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  1. #1
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    Default date on gas meter?

    Is there a date hidden in these numbers?

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  2. #2
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    Orlando, FL
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    Default Re: date on gas meter?

    My WAG would be '89.

    You could call American Meter if needed, they're somewhere in PA.

    http://www.gmaci.com/AMCO%20Literature/SB%203535.2.pdf


  3. #3
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    Nov 2007
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    Chicago
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    Default Re: date on gas meter?

    When you inspectors do a home inespection and come across a tankless gas water heater, do you all do a MAX BTU load on the home, and see if the meter is properly sized?

    Reason I ask is the unit pictured is rated at 250,000 BTU's with a max 5PSI pressure. Most tankless units are 199,000 BTU's which leaves you 51,000 BTU's to run the stove, oven, dryer, and furnace. Which is not enough at all, my small furnance in my apartment is 100,000 BTU's

    There are many untrained plumbers, and handymen that are installing tankless water heaters and are overlooking the meter size. I even seen trained guys miss the meter sizing. I get lots of calls in the winter months here about their tankless is no longer making enough hot water, in most cases its the meter and or the gas pipe sizing. The other cases are just improper installs.


  4. #4
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    Default Re: date on gas meter?

    Quote Originally Posted by Ron Hasil View Post
    When you inspectors do a home inespection and come across a tankless gas water heater, do you all do a MAX BTU load on the home, and see if the meter is properly sized?

    Reason I ask is the unit pictured is rated at 250,000 BTU's with a max 5PSI pressure. Most tankless units are 199,000 BTU's which leaves you 51,000 BTU's to run the stove, oven, dryer, and furnace. Which is not enough at all, my small furnance in my apartment is 100,000 BTU's

    There are many untrained plumbers, and handymen that are installing tankless water heaters and are overlooking the meter size. I even seen trained guys miss the meter sizing. I get lots of calls in the winter months here about their tankless is no longer making enough hot water, in most cases its the meter and or the gas pipe sizing. The other cases are just improper installs.
    Ron,

    Same concern with the electric ones being installed.

    Not only that, but if a couple of neighbors install the electric tankless water heaters and there are power problems (there likely will be) and the power company comes out and starts investigating ... the power company will change the transformer out with a properly sized one and then BILL THE HOMEOWNER for the change out. Those change outs can be quite costly too.

    Having contacted FPL (Florida Power and Light), the power company here, to ask about installing the electric tankless water heaters, some of which are 120 amp models, I was told that, no, they (FPL) cannot stop the owners from installing those high amp draw appliances, and we cannot 'not issue' a permit for the the change out as long as it meets code (they do), but that we should have them contact FPL and let FPL explain to the owner what the true cost of installing one might be (replacing the transformer).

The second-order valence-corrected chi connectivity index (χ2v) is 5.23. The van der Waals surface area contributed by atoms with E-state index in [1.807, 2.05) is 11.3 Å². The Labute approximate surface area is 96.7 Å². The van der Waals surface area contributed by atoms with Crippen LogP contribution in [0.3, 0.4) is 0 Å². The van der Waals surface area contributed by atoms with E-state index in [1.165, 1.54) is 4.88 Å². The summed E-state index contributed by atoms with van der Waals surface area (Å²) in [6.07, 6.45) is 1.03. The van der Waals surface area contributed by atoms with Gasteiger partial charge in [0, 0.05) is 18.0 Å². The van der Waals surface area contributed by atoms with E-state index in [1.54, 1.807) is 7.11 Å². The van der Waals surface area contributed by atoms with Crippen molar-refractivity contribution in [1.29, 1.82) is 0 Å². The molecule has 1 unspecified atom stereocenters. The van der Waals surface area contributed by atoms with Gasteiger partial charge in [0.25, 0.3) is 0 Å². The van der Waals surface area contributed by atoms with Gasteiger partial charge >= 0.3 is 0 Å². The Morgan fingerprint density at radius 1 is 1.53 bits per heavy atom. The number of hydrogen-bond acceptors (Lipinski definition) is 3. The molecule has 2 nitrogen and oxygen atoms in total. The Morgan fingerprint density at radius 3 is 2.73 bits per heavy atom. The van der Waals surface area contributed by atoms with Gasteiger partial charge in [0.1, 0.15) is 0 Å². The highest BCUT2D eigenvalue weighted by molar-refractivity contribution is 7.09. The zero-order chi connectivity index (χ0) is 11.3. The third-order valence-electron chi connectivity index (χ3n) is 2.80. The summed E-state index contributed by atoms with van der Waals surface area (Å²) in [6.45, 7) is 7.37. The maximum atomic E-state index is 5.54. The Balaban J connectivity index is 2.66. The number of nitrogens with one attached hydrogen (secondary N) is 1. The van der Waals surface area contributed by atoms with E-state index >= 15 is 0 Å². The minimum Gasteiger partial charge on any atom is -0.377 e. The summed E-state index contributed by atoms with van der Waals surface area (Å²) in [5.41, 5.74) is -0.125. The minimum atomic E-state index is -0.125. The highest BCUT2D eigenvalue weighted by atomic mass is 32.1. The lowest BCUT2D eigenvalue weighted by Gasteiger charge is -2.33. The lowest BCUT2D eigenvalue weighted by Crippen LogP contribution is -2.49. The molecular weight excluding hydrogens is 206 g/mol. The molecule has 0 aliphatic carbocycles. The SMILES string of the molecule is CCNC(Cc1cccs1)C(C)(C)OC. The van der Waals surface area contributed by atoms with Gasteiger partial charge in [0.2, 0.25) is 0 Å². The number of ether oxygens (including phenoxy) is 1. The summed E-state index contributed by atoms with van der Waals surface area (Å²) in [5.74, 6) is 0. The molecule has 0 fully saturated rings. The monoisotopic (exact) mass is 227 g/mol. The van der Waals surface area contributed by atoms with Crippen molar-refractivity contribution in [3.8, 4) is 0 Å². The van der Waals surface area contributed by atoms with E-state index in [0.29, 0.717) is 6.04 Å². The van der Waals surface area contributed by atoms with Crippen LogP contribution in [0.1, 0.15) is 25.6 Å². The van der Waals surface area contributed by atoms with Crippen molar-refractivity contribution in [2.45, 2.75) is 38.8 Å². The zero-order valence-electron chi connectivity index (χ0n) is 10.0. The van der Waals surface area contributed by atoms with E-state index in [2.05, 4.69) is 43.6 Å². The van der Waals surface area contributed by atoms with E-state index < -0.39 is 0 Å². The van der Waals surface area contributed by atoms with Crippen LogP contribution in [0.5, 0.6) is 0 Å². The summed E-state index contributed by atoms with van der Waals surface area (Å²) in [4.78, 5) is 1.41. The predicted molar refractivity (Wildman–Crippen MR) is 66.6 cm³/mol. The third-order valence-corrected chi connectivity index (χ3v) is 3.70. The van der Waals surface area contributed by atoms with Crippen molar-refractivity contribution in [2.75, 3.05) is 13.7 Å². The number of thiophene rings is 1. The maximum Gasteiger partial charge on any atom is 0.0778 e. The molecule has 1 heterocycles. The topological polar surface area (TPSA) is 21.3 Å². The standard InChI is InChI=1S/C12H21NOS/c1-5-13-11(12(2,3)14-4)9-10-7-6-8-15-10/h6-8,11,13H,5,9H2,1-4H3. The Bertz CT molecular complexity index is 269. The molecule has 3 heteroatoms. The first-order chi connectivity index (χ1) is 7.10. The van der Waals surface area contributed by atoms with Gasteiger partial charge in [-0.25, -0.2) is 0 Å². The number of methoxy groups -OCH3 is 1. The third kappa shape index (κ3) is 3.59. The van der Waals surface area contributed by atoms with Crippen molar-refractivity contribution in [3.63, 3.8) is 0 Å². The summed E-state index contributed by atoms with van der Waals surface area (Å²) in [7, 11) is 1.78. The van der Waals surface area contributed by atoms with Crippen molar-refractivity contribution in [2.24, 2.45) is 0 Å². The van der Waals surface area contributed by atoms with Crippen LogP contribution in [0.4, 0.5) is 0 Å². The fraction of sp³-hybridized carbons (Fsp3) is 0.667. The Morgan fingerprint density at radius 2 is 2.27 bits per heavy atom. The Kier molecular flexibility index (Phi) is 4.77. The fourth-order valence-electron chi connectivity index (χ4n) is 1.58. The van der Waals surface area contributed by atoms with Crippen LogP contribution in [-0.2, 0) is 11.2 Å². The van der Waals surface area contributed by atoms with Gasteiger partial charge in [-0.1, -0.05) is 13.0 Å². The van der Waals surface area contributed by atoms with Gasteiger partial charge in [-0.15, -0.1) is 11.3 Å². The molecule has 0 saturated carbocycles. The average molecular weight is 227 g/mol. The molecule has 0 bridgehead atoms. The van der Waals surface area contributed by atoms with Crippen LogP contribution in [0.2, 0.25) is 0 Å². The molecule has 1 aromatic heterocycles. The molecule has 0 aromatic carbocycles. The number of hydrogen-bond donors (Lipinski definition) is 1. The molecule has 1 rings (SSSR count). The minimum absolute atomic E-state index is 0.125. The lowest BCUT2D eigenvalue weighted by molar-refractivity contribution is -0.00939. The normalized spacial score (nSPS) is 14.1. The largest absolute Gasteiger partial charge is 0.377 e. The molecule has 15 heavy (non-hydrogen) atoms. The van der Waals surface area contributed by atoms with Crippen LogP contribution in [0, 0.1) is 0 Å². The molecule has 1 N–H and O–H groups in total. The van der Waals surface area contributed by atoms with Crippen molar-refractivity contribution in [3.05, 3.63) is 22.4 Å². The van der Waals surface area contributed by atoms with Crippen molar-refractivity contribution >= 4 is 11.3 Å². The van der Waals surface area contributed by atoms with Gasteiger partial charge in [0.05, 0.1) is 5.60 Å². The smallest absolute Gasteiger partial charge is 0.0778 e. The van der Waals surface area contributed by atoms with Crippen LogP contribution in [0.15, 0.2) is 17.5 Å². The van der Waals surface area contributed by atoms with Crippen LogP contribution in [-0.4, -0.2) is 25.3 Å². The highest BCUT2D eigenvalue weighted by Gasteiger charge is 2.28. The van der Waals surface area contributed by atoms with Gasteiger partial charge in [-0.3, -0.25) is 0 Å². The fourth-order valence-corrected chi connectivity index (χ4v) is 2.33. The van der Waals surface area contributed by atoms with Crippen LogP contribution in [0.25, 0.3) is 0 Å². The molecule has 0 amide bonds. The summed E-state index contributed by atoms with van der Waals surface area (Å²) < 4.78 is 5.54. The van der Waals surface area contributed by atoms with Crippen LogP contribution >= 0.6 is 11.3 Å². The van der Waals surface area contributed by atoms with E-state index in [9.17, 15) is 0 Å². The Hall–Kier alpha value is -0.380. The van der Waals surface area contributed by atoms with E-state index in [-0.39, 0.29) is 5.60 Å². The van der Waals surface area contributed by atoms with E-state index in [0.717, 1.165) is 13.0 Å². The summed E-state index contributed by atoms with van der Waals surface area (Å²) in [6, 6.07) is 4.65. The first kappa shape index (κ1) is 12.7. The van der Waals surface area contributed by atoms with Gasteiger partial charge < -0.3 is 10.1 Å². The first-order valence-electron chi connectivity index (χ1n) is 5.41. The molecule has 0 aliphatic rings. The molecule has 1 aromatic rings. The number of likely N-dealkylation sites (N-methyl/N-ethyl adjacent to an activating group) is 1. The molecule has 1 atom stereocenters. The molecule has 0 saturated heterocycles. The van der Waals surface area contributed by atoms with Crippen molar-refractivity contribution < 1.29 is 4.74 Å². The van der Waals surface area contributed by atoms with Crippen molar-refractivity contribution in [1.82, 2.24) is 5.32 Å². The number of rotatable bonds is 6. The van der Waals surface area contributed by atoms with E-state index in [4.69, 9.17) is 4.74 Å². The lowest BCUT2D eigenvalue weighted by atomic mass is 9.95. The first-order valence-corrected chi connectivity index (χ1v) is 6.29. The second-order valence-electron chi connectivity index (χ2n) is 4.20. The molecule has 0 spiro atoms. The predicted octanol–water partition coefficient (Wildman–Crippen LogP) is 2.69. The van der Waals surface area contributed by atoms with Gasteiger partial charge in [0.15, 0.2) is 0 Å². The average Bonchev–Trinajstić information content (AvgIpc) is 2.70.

We had 3 or 4 installed in a couple of condos and told the contractor what FPL told us, and that they (the contractor) should advise their owner of the ultimate potential cost. After that first 3 or 4, we had the contractors provide a letter signed by the owner that the owner was aware of the potential costs for replacing a transformer and that they have discussed this with FPL, then we will issue the permit ... suddenly, we started getting calls from owners stating that the contractors told them (the owners) that we would not issue the permit - huh? We explained what was needed, what the potential might be (replacing the transformer, no cost mentioned) and suggested the owner fall FPL before providing the signed letter - the owners never called back, the contractors never came back in, the unsigned letter went in the file with the permit application in case there is a complaint raised later about us 'saying no permit will be issued'.

    I can think of two things which happened:
    1) The owner got smart and realized what the contractor was selling him might lead to the the owner paying to replace the transformer for the condo.
    2) The owner had the contractor install it anyway so FPL would not be able to trace the problem back to them. It will be very easy for FPL to trace any problem and high amperage use back to them - if they did this, we will eventually find out, and then there is the penalty for having done the work without a permit on top of the transformer cost, and the probability of having to re-wire it properly.

    Jerry Peck, Construction / Litigation Consultant
    Construction Litigation Consultants, LLC ( www.ConstructionLitigationConsultants.com )
    www.AskCodeMan.com

  5. #5
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    Default Re: date on gas meter?

    Thank you Mr. Jerry Peck, for the response. I never knew that about electric tankless heaters and the transformers. I knew most home services could not handle the added demand of an electric tankless, which was always a large factor of not selling them.

    As for gas tankless water heaters, when I go and give an estimate, I educate the consumers on the basics. I inform them
    1. that these units draw a much larger amount of gas, which means the gas piping to the unit needs to be properly sized and the current 1/2" supply is not enough.